As diehard fans of the Indianapolis Colts, we’ve witnessed an array of talent grace the field over nearly four decades. Yet, among the sea of players who’ve donned the iconic horseshoe, only a select few leave an indelible mark on our memories. It’s with a heavy heart that I believe it’s now time to say goodbye to one such player — Shaquille Leonard.
Leonard’s tenure with the Colts has been nothing short of remarkable. At his best, earlier in his career, Leonard was the closest thing I can recall to Bob Sanders in his ability to completely change the trajectory of a game by making big defensive plays.
For me, Bob Sanders is the most exciting defensive player I’ve ever watched. So, Shaq, you’re in incredible company. Thank you for doing all you have done to earn your sport there. Peanut Punch!
His moniker, “The Maniac,” was a testament to his relentless energy and game-changing prowess. Indeed, Leonard’s early career performances etched him firmly into the pantheon of Colts legends.
With that said, there is no question that Shaquille Leonard is not playing at the same level he once did.
The NFL is often described as a “not for long” league for good reason. Players’ careers are fleeting, and the harsh reality of sports is that even the brightest stars can dim. For Leonard, a combination of injuries and a decline in performance has led to a situation where his current contributions don’t align with his substantial contract.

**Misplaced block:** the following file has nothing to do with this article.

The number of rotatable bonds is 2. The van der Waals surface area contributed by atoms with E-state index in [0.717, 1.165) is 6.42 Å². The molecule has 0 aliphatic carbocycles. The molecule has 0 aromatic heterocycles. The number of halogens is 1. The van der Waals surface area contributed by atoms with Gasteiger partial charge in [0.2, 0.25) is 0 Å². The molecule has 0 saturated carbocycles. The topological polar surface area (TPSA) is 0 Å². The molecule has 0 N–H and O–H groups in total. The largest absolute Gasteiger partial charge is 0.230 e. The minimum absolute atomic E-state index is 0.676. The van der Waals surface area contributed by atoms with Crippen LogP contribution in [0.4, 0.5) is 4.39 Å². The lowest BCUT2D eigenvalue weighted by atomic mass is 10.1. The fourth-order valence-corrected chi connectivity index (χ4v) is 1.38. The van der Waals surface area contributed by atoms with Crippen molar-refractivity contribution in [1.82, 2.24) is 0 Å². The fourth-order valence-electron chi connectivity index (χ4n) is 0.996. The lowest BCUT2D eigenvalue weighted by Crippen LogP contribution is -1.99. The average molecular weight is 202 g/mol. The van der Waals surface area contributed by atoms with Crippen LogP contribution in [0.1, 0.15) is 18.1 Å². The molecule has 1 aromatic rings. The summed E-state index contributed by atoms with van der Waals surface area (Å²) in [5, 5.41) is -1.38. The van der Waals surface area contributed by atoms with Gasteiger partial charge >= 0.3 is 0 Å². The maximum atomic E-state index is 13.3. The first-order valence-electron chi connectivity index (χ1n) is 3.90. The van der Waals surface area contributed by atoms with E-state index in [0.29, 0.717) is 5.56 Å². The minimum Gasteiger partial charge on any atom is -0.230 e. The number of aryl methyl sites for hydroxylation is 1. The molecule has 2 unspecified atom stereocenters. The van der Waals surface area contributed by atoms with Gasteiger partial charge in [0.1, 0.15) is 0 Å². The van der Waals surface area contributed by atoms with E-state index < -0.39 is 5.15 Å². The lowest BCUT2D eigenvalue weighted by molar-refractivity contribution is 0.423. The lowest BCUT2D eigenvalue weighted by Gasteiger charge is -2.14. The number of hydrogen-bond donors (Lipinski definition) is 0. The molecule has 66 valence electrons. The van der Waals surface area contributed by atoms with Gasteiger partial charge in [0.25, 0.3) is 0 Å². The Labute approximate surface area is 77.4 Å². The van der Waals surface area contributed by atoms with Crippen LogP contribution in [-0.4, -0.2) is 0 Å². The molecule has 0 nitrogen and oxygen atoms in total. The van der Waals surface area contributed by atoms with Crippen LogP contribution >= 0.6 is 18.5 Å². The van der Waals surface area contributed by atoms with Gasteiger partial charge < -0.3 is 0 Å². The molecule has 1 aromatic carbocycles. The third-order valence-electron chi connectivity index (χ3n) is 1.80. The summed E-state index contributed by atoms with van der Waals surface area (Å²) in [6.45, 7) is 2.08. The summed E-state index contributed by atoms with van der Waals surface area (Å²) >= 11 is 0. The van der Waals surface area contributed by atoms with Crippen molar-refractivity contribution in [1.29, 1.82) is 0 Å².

Could he be getting closer to it? Maybe. I won’t suggest that he has no chance of returning to being “the Maniac.” But, there isn’t any reasonable argument to be made by him, or anyone else, that the decision to reduce his snaps in favor of Zaire Franklin and E.J. Speed isn’t the right one as things stand today.
It’s no secret that Franklin has been earning his stripes, and Speed has been carving out a more significant role for himself. In this context, Leonard’s public expression of discontent over his usage and veiled criticisms of the coaching staff and front office raise concerns.
In professional sports, adaptation and self-awareness are crucial. While it’s understandable for a player of Leonard’s caliber to feel frustrated, the path to redemption lies in introspection and hard work, not public disputes.
The harsh reality is that Leonard is drastically overpaid based on his current contributions to the team. Perhaps, as I grow older, my tolerance for such situations diminishes, but the essence remains — a team, especially one with burgeoning young talent, needs unity, not division.
As I prepare to turn the page on Leonard’s chapter with the Colts, I will remember the electrifying moments he brought to the field. His departure will undoubtedly be a poignant moment for the team and fans. But in the ever-evolving landscape of the NFL, change is the only constant.
For Leonard, a transition will offer a chance for reflection and possibly reinvention. A new team might provide the fresh start he needs to rediscover his form. As for the Colts, the focus now shifts to nurturing the young talent and building a cohesive unit to propel the team to new heights.